Thursday, 16 February 2012

The clicker experience at NUIG: student feedback

I've been "attending" some of the webinars in the iClicker Pedagogy Webinar series over the last few weeks. They are organised for 1:00 EST, which translates to 6pm Irish time. If I race home from work, I can just about catch them while watching over the kids.

On 25th January, Roger Freedman (@RogerFreedman), Physics lecturer and clicker enthusiast, talked on the topic of Clickers in the Classroom: Pedagogical Best Practices. Roger gave a lovely presentation, making a compelling case for using clickers and demonstrating that there can be a significant learning gain from integrating them into teaching. The webinar was probably more suited to people getting started with clickers, but it was very interesting to see some of our experience here in NUIG being mirrored in what Roger was saying.

In September 2010, 762 clicker devices were distributed to incoming first year undergraduate Science students and Foundation Medicine students at NUIG. In addition, 40 RF receiver devices were distributed to academic staff involved in the initiative. The aim of the project, led by the NUIG College of Science, was to use clicker devices in lectures to promote student intellectual engagement and also to increase attendance. CELT was involved to provide advice, training and support for academic staff during the year.

In March 2011, we invited student feedback on the use of clickers using an online survey. A total of 272 students responded, giving a 35% response rate.

What did they like?
When asked about what they liked about using clickers, a large number of students (71%) made some reference to active learning ("It made me sit up and think"). Smaller numbers of students mentioned anonymity as a positive, while 2 students mentioned social aspects - that clickers helped them get to know other members in the class.

What did they not like?
When asked what they didn't like, the responses were more diverse. A significant number (19%) said that the clicker questions were disruptive, that other students would start to chatter and it could take some time for the lecturer to regain control. Some students (12%) thought that the questions were not always being used well (questions too easy, questions too hard, trick questions) while about 7% of respondents thought that the clickers weren't being used enough.

None of the students appeared concerned about not covering material in lectures.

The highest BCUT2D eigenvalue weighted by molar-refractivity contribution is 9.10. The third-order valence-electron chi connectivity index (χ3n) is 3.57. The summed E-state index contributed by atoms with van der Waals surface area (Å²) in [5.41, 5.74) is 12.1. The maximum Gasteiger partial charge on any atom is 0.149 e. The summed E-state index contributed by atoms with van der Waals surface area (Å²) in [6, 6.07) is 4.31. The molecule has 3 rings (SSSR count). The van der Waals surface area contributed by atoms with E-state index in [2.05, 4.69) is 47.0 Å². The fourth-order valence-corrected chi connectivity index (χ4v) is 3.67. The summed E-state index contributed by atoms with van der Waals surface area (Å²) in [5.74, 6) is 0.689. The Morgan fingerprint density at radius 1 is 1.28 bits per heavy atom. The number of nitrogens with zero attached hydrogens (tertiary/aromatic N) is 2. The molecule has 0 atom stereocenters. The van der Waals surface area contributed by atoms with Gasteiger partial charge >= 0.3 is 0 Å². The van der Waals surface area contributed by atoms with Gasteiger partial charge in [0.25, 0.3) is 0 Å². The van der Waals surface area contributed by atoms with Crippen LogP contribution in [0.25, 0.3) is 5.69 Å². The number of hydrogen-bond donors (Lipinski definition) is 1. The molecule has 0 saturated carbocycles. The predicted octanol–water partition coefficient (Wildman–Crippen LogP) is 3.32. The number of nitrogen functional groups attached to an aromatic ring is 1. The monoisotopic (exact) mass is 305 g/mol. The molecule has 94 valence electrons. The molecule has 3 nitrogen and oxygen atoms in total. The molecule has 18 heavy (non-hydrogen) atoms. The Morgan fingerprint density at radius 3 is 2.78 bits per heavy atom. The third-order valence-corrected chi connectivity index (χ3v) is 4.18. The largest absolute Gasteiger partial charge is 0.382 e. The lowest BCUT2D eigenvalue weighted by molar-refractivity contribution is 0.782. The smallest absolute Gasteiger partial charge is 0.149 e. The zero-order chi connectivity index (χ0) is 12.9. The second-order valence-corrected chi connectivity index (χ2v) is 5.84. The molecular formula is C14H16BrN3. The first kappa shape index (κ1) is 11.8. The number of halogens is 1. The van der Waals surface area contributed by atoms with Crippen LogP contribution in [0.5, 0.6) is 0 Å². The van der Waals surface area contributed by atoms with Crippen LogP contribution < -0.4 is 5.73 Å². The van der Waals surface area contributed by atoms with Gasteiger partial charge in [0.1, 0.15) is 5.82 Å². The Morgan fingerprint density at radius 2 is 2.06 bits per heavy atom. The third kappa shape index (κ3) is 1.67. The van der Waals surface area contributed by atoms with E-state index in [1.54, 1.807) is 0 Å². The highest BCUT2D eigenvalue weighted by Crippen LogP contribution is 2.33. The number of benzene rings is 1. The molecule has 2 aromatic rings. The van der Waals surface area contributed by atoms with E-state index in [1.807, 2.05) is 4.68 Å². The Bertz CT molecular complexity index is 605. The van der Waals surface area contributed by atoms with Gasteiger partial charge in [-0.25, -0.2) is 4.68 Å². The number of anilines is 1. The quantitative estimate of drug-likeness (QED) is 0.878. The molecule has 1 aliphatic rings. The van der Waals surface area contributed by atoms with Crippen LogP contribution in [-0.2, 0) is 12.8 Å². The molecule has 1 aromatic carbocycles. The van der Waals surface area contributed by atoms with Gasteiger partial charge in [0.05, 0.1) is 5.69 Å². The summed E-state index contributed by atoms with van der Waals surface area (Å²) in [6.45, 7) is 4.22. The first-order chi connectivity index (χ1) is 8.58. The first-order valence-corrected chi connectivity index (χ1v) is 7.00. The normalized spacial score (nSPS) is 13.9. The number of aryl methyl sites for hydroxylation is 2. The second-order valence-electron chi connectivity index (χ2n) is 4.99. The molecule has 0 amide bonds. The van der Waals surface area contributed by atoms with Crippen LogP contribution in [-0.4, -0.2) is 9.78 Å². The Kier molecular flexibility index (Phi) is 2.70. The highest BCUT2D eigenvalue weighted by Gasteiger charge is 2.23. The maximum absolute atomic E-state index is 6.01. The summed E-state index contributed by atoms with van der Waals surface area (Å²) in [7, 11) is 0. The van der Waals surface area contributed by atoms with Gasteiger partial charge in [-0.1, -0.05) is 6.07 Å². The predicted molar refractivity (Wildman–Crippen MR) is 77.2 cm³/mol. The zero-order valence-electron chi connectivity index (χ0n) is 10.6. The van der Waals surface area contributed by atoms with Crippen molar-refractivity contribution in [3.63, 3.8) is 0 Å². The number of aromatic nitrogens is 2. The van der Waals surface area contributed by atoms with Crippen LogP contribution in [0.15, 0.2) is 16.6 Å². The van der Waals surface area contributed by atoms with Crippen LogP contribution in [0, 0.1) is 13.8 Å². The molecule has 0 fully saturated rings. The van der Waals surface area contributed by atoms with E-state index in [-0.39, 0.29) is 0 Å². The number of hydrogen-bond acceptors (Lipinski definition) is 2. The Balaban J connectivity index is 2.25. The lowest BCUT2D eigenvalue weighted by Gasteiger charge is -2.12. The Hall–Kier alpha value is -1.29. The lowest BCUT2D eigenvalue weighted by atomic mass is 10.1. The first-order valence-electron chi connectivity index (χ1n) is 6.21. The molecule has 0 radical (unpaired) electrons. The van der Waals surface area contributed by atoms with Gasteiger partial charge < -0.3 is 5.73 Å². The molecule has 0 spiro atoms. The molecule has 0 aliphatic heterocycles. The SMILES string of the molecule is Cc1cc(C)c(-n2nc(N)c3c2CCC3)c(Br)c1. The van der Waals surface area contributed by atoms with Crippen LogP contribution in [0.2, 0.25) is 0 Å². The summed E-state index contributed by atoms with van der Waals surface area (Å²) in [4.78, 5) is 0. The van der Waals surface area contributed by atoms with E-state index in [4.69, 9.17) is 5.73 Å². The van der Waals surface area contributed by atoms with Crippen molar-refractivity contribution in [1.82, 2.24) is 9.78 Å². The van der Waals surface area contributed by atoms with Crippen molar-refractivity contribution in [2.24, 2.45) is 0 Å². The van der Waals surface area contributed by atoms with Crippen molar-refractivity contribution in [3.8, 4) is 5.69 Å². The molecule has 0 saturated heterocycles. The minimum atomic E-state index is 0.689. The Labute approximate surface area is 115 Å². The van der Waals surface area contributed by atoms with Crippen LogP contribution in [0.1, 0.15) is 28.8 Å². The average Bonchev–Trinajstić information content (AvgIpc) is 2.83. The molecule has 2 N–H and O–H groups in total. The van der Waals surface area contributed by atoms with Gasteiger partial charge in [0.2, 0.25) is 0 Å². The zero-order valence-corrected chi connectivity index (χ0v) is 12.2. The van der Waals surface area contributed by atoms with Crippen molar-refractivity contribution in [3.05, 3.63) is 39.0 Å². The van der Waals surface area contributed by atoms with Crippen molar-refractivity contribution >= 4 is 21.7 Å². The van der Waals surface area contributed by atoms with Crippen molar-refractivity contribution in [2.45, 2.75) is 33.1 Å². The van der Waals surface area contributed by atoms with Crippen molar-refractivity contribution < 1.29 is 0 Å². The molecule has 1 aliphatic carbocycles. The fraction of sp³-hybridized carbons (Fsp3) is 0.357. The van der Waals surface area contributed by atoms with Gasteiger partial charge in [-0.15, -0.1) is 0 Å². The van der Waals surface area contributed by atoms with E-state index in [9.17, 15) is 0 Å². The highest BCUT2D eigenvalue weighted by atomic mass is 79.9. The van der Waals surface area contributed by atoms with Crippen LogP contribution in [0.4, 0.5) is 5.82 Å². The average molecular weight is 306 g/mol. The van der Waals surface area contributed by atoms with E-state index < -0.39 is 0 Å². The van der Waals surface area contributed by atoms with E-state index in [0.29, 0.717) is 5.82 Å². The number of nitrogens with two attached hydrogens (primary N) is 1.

Attendance and Participation
In his talk, Roger noted the difference between Empowering and Compelling students to use clickers. They work best as a learning tool, and students prefer the formative feedback they offer, over grading or tracking attendance.

In the second semester of the NUIG Science clicker initiative, students were awarded 5% of the overall mark in Physics for participation in class using clickers. In the survey, when asked what they liked about using clickers, 18 students said they liked the participation marks. However, when asked what they didn't like about using clickers, 19 students said they didn't like the participation marks, because sometimes they forgot to bring the clicker, or it didn't work due to flat batteries. In contrast, when asked what would improve the experience, 22 asked for participation marks in all subjects, 2 asked that they be used to track attendance, while just one students said that there should be no marks for participation.

 Outcomes of the initiative
In the survey, 79% of respondents said that the system should be used with first year students again, with 9% saying no. In fact, the College decided to expand the scheme and in September 2011 all first and second year students were provided with clicker devices.

One of the aims of the project was to promote intellectual engagement. From the student responses to the survey, active engagement is reported as an outcome. This may be due to the use of the clickers themselves, the changed teaching practice as a result of the use of clickers, or just a novelty factor associated with the devices. The student feedback supports findings from more substantive studies in the literature that clickers can play a positive part in student learning.